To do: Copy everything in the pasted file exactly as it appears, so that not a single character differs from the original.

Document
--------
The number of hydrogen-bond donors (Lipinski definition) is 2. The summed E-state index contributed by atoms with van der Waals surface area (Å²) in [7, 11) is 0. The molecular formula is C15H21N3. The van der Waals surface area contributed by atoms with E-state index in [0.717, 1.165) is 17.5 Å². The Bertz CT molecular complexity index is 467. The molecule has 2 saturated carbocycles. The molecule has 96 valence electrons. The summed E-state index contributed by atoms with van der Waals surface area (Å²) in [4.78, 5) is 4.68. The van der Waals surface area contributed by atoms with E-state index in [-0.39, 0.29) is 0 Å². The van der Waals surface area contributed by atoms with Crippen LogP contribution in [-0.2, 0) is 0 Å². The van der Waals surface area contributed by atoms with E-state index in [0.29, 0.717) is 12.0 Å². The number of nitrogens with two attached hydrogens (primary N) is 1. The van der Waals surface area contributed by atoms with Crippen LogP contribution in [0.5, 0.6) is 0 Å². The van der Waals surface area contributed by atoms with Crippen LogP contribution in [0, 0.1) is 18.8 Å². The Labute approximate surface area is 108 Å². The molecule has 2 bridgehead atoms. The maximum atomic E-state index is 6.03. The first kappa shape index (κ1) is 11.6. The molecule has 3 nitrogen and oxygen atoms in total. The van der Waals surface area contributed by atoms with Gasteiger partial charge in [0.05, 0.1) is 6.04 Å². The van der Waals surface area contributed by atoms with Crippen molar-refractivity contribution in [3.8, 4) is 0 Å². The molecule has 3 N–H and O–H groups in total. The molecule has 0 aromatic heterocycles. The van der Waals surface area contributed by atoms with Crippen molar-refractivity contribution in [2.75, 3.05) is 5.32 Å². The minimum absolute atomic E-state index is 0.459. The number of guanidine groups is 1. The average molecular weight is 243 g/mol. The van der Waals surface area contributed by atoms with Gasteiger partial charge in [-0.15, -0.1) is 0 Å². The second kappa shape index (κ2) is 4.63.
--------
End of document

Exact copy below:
The number of hydrogen-bond donors (Lipinski definition) is 2. The summed E-state index contributed by atoms with van der Waals surface area (Å²) in [7, 11) is 0. The molecular formula is C15H21N3. The van der Waals surface area contributed by atoms with E-state index in [0.717, 1.165) is 17.5 Å². The Bertz CT molecular complexity index is 467. The molecule has 2 saturated carbocycles. The molecule has 96 valence electrons. The summed E-state index contributed by atoms with van der Waals surface area (Å²) in [4.78, 5) is 4.68. The van der Waals surface area contributed by atoms with E-state index in [-0.39, 0.29) is 0 Å². The van der Waals surface area contributed by atoms with Crippen LogP contribution in [-0.2, 0) is 0 Å². The van der Waals surface area contributed by atoms with E-state index in [0.29, 0.717) is 12.0 Å². The number of nitrogens with two attached hydrogens (primary N) is 1. The van der Waals surface area contributed by atoms with Crippen LogP contribution in [0.5, 0.6) is 0 Å². The van der Waals surface area contributed by atoms with Crippen LogP contribution in [0, 0.1) is 18.8 Å². The Labute approximate surface area is 108 Å². The molecule has 2 bridgehead atoms. The maximum atomic E-state index is 6.03. The first kappa shape index (κ1) is 11.6. The molecule has 3 nitrogen and oxygen atoms in total. The van der Waals surface area contributed by atoms with Gasteiger partial charge in [0.05, 0.1) is 6.04 Å². The van der Waals surface area contributed by atoms with Crippen molar-refractivity contribution in [3.8, 4) is 0 Å². The molecule has 3 N–H and O–H groups in total. The molecule has 0 aromatic heterocycles. The van der Waals surface area contributed by atoms with Crippen molar-refractivity contribution in [2.75, 3.05) is 5.32 Å². The minimum absolute atomic E-state index is 0.459. The number of guanidine groups is 1. The average molecular weight is 243 g/mol. The van der Waals surface area contributed by atoms with Gasteiger partial charge in [-0.15, -0.1) is 0 Å². The second kappa shape index (κ2) is 4.63.